Deceased sat next to witness, who bought some greens of him. He was perfectly sober. Witness left him there, and also understood that deceased left soon afterwards.
On Sunday morning, witness went down to the Esplanade and walked across. About half a gunshot from the last capstone westward, he noticed something in the water, and on going to see what it was found it to be part of a body. It was dark at the time. Witness tried to pull it ashore, and then went to the Coastguard Station. On the way he met Mr Maeer, who asked him what was the matter. He told him and went to the Coastguard Station.
The Coastguard on duty went with witness to the spot, but the body had been got up on the beach. The only clothing witness saw were the boots. Coastguard Albert Jarvis said he was at the boathouse when the last witness came to him at about half-past seven o’clock on Sunday morning, and said there was part of a body on the beach. Witness went to the spot. and saw that Mr Maeer had picked the body up. It had nothing on but boots; part of a pair of trousers were hanging over the boots.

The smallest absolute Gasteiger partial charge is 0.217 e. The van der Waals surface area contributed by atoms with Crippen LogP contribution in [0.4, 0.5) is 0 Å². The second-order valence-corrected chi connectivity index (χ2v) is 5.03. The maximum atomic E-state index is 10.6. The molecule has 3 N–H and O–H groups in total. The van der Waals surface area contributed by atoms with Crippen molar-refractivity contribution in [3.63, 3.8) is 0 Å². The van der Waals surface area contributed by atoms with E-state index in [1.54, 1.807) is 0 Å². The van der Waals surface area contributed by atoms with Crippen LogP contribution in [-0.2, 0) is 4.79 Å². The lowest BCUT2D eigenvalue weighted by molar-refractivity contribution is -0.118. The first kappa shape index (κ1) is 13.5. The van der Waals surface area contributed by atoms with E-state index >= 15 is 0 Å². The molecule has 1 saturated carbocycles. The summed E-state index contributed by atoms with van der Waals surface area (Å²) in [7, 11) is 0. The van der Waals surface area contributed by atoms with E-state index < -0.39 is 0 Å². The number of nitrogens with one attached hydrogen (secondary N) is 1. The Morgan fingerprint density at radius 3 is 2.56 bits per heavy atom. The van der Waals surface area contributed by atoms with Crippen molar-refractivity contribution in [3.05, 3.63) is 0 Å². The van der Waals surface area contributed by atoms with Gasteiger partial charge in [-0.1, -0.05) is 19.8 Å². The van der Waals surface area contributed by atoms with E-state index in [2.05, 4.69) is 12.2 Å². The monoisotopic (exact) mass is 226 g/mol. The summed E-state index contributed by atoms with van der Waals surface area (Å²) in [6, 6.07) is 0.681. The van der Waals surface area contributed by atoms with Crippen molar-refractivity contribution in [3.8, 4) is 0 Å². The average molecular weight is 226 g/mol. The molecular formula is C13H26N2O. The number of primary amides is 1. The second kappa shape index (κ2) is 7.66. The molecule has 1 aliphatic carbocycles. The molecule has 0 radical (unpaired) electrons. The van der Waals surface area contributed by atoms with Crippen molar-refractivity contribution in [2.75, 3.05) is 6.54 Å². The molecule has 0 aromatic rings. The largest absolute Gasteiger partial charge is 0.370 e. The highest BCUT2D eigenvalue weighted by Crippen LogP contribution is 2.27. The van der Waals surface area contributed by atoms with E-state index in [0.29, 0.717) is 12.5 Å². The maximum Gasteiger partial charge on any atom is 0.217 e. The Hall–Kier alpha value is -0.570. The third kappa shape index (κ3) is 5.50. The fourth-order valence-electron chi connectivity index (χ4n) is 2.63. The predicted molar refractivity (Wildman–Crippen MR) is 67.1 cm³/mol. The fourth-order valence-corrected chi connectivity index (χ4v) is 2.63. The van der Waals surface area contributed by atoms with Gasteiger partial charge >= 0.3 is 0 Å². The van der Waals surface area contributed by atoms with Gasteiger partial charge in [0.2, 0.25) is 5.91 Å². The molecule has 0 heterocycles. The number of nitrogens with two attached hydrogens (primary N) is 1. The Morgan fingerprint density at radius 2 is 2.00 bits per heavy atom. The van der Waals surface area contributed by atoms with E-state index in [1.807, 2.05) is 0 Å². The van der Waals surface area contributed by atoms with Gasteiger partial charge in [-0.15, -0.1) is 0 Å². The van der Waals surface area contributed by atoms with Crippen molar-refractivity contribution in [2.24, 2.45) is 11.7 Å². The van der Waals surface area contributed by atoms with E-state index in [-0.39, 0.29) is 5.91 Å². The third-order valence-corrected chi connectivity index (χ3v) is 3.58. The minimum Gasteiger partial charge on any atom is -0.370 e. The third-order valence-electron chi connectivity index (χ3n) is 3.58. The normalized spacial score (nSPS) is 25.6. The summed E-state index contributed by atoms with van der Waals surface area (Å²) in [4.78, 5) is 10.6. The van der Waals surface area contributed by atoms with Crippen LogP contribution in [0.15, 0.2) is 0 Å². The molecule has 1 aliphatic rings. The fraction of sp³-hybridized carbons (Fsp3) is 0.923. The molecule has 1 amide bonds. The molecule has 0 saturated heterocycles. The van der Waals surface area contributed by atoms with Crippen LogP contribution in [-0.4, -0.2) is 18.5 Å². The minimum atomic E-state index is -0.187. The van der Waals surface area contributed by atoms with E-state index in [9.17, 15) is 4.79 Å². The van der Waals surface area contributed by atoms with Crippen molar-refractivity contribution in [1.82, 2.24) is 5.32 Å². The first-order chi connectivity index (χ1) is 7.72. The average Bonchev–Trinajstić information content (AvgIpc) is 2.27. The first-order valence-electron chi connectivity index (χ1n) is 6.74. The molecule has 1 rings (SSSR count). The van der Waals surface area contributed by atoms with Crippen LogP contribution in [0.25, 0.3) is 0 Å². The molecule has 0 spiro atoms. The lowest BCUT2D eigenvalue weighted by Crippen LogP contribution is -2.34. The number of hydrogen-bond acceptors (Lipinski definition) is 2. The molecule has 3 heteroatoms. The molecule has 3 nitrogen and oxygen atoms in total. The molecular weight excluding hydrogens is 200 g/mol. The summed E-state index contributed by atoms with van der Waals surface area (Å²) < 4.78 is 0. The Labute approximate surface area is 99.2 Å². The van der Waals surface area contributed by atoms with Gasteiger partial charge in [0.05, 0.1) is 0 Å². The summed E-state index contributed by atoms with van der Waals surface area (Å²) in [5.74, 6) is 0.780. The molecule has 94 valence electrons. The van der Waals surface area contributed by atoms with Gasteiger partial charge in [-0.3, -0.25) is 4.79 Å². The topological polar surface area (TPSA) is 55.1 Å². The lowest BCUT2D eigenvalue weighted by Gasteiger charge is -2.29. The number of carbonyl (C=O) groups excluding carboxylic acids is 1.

Witness reported the matter to his officer and fetched the police, afterwards assisting Broon and the others to carry then body home.
Emily Ebdon, barmaid at the “Volunteer” inn said deceased came into the inn at about half-past five o’clock on Saturday afternoon. He never spoke, but looked around as if looking for someone, and then went out again.
By Mr. J.T. Clark (a juryman): she thought he was sober. P.C. Hutchings said that he had made a search along the river, and just opposite Colonel Mewburn’s residence he found part of a scarf which had belonged to deceased, while higher up, opposite Lawn Vista found a piece of the deceased’s waistcoat. Near the footbridge he found some pastry. Witness had made every inquiry, and all accounts agreed that deceased was sober.